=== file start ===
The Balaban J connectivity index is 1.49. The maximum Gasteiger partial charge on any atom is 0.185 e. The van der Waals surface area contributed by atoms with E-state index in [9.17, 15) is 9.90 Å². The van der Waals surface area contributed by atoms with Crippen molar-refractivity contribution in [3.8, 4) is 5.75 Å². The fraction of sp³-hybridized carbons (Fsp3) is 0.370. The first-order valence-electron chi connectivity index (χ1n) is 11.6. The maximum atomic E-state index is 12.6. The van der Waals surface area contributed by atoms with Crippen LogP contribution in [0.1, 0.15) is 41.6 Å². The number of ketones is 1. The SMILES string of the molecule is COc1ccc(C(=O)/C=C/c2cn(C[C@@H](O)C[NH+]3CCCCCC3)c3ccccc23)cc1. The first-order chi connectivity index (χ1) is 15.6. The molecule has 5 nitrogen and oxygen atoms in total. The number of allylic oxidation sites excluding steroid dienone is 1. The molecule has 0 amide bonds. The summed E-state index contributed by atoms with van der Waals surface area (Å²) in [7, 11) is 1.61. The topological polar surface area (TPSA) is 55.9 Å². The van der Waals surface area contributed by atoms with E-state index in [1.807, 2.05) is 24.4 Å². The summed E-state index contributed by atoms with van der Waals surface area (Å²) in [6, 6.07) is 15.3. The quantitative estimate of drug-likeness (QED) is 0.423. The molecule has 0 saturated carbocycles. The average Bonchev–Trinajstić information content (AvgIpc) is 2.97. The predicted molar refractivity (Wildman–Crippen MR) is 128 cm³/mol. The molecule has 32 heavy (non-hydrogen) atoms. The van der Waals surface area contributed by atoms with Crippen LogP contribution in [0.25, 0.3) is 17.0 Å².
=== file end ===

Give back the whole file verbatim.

The Balaban J connectivity index is 1.49. The maximum Gasteiger partial charge on any atom is 0.185 e. The van der Waals surface area contributed by atoms with E-state index in [9.17, 15) is 9.90 Å². The van der Waals surface area contributed by atoms with Crippen molar-refractivity contribution in [3.8, 4) is 5.75 Å². The fraction of sp³-hybridized carbons (Fsp3) is 0.370. The first-order valence-electron chi connectivity index (χ1n) is 11.6. The maximum atomic E-state index is 12.6. The van der Waals surface area contributed by atoms with Crippen LogP contribution in [0.1, 0.15) is 41.6 Å². The number of ketones is 1. The SMILES string of the molecule is COc1ccc(C(=O)/C=C/c2cn(C[C@@H](O)C[NH+]3CCCCCC3)c3ccccc23)cc1. The first-order chi connectivity index (χ1) is 15.6. The molecule has 5 nitrogen and oxygen atoms in total. The number of allylic oxidation sites excluding steroid dienone is 1. The molecule has 0 amide bonds. The summed E-state index contributed by atoms with van der Waals surface area (Å²) in [7, 11) is 1.61. The topological polar surface area (TPSA) is 55.9 Å². The van der Waals surface area contributed by atoms with E-state index in [1.807, 2.05) is 24.4 Å². The summed E-state index contributed by atoms with van der Waals surface area (Å²) in [6, 6.07) is 15.3. The quantitative estimate of drug-likeness (QED) is 0.423. The molecule has 0 saturated carbocycles. The average Bonchev–Trinajstić information content (AvgIpc) is 2.97. The predicted molar refractivity (Wildman–Crippen MR) is 128 cm³/mol. The molecule has 32 heavy (non-hydrogen) atoms. The van der Waals surface area contributed by atoms with Crippen LogP contribution in [0.25, 0.3) is 17.0 Å².